Lighting a fire on a cold night or turning on the furnace is a great way to stay warm. And, although these appliances can provide ambiance and relaxation, you may not be thinking about how your home’s chimney can expose you to the risks of carbon monoxide buildup and fire.
Usually, only fireplaces are associated with chimneys. However, other common appliances—such as furnaces, water heaters, wood burning stoves, pellet stoves and corn burners—also require outdoor chimneys, which are commonly called vents. All of these chimneys function similarly, and they require regular maintenance so that smoke and flue gases are ventilated properly.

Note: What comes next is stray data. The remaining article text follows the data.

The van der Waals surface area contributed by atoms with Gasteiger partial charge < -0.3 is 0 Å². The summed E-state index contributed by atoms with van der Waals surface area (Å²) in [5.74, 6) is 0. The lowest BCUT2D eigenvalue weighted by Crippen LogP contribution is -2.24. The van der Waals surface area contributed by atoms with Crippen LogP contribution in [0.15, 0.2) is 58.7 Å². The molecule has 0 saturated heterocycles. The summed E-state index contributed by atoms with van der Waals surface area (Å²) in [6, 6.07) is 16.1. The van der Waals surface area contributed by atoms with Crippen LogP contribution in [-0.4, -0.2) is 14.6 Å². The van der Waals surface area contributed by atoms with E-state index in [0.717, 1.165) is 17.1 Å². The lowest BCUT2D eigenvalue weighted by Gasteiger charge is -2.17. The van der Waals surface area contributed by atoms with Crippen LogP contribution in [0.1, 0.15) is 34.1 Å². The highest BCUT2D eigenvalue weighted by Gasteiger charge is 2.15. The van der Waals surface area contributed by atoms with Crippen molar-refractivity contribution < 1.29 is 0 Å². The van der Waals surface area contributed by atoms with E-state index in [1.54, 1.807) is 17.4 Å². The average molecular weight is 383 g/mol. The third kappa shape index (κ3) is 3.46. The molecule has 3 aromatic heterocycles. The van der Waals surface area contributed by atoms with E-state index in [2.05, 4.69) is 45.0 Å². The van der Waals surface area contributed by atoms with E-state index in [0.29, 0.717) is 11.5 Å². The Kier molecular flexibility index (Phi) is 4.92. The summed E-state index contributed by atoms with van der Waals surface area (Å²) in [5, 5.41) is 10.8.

Without regular maintenance, your chimneys can become damaged or obstructed by a buildup of creosote—an oily, black residue that is highly combustible and can block ventilation. Your chimneys should be inspected every year, preferably before winter sets in:
- Make sure that your appliances are connected to separate flues or ducts to prevent a buildup of carbon monoxide.
- Ensure that the interior metal liners of chimneys are in good condition and don’t have any cracks that could release carbon monoxide into your living areas.
- Inspect the upper openings of your chimneys, if possible. Make sure that the openings are clear of debris, such as leaves and nests.
- Have your chimneys cleaned to reduce the buildup of creosote.
- Contact a certified specialist to repair, replace and clean your chimneys. If chimneys aren’t maintained properly, they could become an even larger threat to your home.